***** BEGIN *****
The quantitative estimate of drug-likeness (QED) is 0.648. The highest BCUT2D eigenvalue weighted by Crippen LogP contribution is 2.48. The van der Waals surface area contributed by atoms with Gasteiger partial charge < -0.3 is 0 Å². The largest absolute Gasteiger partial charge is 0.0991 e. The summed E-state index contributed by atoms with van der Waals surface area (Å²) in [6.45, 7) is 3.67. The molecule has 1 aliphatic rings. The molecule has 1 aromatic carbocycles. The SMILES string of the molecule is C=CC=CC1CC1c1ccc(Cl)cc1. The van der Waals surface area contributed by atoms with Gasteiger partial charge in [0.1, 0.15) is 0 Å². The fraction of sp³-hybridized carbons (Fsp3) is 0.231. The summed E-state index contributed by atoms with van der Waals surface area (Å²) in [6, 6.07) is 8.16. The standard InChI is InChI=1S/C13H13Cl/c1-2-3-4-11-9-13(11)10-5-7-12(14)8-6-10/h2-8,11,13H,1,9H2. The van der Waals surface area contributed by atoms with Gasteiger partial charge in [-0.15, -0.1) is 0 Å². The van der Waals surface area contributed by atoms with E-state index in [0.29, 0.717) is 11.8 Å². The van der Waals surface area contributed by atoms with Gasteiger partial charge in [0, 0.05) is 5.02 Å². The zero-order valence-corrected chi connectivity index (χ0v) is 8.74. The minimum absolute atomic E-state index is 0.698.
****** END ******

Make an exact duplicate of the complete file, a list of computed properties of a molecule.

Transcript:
The quantitative estimate of drug-likeness (QED) is 0.648. The highest BCUT2D eigenvalue weighted by Crippen LogP contribution is 2.48. The van der Waals surface area contributed by atoms with Gasteiger partial charge < -0.3 is 0 Å². The largest absolute Gasteiger partial charge is 0.0991 e. The summed E-state index contributed by atoms with van der Waals surface area (Å²) in [6.45, 7) is 3.67. The molecule has 1 aliphatic rings. The molecule has 1 aromatic carbocycles. The SMILES string of the molecule is C=CC=CC1CC1c1ccc(Cl)cc1. The van der Waals surface area contributed by atoms with Gasteiger partial charge in [0.1, 0.15) is 0 Å². The fraction of sp³-hybridized carbons (Fsp3) is 0.231. The summed E-state index contributed by atoms with van der Waals surface area (Å²) in [6, 6.07) is 8.16. The standard InChI is InChI=1S/C13H13Cl/c1-2-3-4-11-9-13(11)10-5-7-12(14)8-6-10/h2-8,11,13H,1,9H2. The van der Waals surface area contributed by atoms with Gasteiger partial charge in [-0.15, -0.1) is 0 Å². The van der Waals surface area contributed by atoms with E-state index in [0.29, 0.717) is 11.8 Å². The van der Waals surface area contributed by atoms with Gasteiger partial charge in [0, 0.05) is 5.02 Å². The zero-order valence-corrected chi connectivity index (χ0v) is 8.74. The minimum absolute atomic E-state index is 0.698.